We continue with our series on runaway laws by state with the southern states of Kentucky, Tennessee, Alabama, Mississippi, and Louisiana.

Can I Move Out at 17 in the Southern States? - Runaway Laws

I need to leave home. Can I move out at 17?

The National Runaway Safeline is a resource for runaway teens and homeless youth who are in need of help. Our crisis call center staff is available to provide information to our callers on services near their locations, who often call to ask if they can move out at 17, or younger. We can also provide information on the runaway laws in their state. We do not provide legal advice, but we can relay the laws that exist in their location.

In order to better serve youth and families, we are compiling the legal information by state for easy reference.

*Our main source of information is the comprehensive report, Alone Without A Home: A State-By-State Review of Laws Affecting Unaccompanied Youth, created by The National Law Center on Homelessness & Poverty.

In our next chapter, we are focused on the Southern states: Kentucky, Tennessee, Alabama, Mississippi, and Louisiana.

*DISCLAIMER: We are not legal experts. Laws can be interpreted differently from county to county and police jurisdiction to police jurisdiction. Everyone’s situation is unique, but we are here 24/7 to help you figure out a plan for your specific situation. For information, please call us at 1-800-RUNAWAY or visit us at 1800RUNAWAY.org.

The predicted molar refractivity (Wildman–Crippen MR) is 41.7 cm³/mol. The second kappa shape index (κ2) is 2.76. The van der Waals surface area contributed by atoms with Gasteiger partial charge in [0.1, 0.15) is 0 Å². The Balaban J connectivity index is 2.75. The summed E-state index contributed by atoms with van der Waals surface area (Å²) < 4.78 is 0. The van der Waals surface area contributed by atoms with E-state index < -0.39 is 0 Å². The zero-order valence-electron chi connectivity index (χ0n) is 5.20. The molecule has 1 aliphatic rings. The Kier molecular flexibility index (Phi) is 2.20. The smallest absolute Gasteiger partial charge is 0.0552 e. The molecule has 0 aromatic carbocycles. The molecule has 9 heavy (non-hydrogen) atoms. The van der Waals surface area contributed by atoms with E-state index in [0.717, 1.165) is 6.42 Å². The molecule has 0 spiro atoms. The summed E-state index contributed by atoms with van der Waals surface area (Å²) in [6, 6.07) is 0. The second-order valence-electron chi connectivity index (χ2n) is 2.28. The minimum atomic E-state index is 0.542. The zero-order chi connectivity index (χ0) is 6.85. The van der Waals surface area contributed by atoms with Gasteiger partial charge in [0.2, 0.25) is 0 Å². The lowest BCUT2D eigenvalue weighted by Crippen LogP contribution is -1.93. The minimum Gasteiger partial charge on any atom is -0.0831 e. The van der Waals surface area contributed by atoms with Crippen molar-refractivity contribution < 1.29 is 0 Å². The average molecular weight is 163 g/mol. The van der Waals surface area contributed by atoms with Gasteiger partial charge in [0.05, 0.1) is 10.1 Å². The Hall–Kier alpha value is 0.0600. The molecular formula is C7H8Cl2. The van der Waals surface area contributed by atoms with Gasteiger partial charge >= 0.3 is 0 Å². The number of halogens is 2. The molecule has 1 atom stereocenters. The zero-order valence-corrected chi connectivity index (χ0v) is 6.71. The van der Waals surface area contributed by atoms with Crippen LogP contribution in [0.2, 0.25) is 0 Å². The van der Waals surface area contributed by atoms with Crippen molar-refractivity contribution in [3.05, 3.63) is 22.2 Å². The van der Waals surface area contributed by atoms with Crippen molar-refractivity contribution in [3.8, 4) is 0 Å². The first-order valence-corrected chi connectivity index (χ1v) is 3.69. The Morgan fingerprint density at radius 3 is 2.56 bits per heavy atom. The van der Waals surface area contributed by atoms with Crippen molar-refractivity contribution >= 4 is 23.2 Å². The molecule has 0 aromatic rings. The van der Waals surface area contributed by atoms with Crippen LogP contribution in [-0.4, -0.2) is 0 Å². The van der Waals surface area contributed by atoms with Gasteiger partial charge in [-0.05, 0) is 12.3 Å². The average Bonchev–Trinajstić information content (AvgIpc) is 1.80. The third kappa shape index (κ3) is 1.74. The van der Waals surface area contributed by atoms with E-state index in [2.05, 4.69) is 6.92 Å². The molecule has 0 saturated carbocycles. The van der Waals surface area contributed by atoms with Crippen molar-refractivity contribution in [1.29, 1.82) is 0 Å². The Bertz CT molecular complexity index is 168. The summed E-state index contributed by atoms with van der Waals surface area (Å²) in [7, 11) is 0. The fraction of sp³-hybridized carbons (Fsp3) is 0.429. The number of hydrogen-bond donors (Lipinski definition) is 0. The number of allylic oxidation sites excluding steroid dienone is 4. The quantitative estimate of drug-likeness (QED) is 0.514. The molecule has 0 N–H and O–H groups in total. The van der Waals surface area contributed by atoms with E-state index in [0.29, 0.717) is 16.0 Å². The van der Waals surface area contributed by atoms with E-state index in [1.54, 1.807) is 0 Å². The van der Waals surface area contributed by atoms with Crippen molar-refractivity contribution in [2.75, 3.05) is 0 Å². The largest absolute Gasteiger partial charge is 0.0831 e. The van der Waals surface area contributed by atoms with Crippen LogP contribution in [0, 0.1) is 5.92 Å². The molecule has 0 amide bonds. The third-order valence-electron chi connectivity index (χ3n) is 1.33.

Kentucky Age of a minor: Any person under 18 years of age.

Runaway status: Kentucky defines runaway youth as any child who has been found by the court to have been absent from his/her place of lawful residence without the permission of his/her custodian for at least three days during a one year period.

Is running away a status offense: Yes, it is considered a status offense in Kentucky. A runaway youth may be taken into custody without a warrant by a police officer. The peace officer shall then contact a court-designated worker who shall determine the appropriate placement for the youth.

Can a youth file for emancipation: Sorry. There is no statute speaking generally about the emancipation process was found, but the state does recognize emancipation in other statutes.